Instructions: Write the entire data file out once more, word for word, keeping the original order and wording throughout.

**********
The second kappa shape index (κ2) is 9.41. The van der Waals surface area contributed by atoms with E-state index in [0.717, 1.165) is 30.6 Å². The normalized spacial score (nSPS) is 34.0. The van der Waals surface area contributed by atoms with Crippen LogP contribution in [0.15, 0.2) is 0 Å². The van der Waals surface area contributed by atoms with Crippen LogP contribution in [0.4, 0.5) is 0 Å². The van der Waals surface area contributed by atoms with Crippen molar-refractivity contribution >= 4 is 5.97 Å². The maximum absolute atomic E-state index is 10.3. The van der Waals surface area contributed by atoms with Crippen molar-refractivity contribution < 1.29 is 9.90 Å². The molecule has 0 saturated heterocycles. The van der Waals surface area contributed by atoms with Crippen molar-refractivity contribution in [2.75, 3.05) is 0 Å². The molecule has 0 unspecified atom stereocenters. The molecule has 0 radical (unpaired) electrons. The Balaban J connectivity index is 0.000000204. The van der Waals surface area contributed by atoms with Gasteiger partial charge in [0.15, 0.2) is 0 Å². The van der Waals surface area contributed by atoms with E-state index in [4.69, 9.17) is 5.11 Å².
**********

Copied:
The second kappa shape index (κ2) is 9.41. The van der Waals surface area contributed by atoms with E-state index in [0.717, 1.165) is 30.6 Å². The normalized spacial score (nSPS) is 34.0. The van der Waals surface area contributed by atoms with Crippen LogP contribution in [0.15, 0.2) is 0 Å². The van der Waals surface area contributed by atoms with Crippen LogP contribution in [0.4, 0.5) is 0 Å². The van der Waals surface area contributed by atoms with Crippen molar-refractivity contribution >= 4 is 5.97 Å². The maximum absolute atomic E-state index is 10.3. The van der Waals surface area contributed by atoms with Crippen molar-refractivity contribution < 1.29 is 9.90 Å². The molecule has 0 saturated heterocycles. The van der Waals surface area contributed by atoms with Crippen molar-refractivity contribution in [2.75, 3.05) is 0 Å². The molecule has 0 unspecified atom stereocenters. The molecule has 0 radical (unpaired) electrons. The Balaban J connectivity index is 0.000000204. The van der Waals surface area contributed by atoms with Gasteiger partial charge in [0.15, 0.2) is 0 Å². The van der Waals surface area contributed by atoms with E-state index in [4.69, 9.17) is 5.11 Å².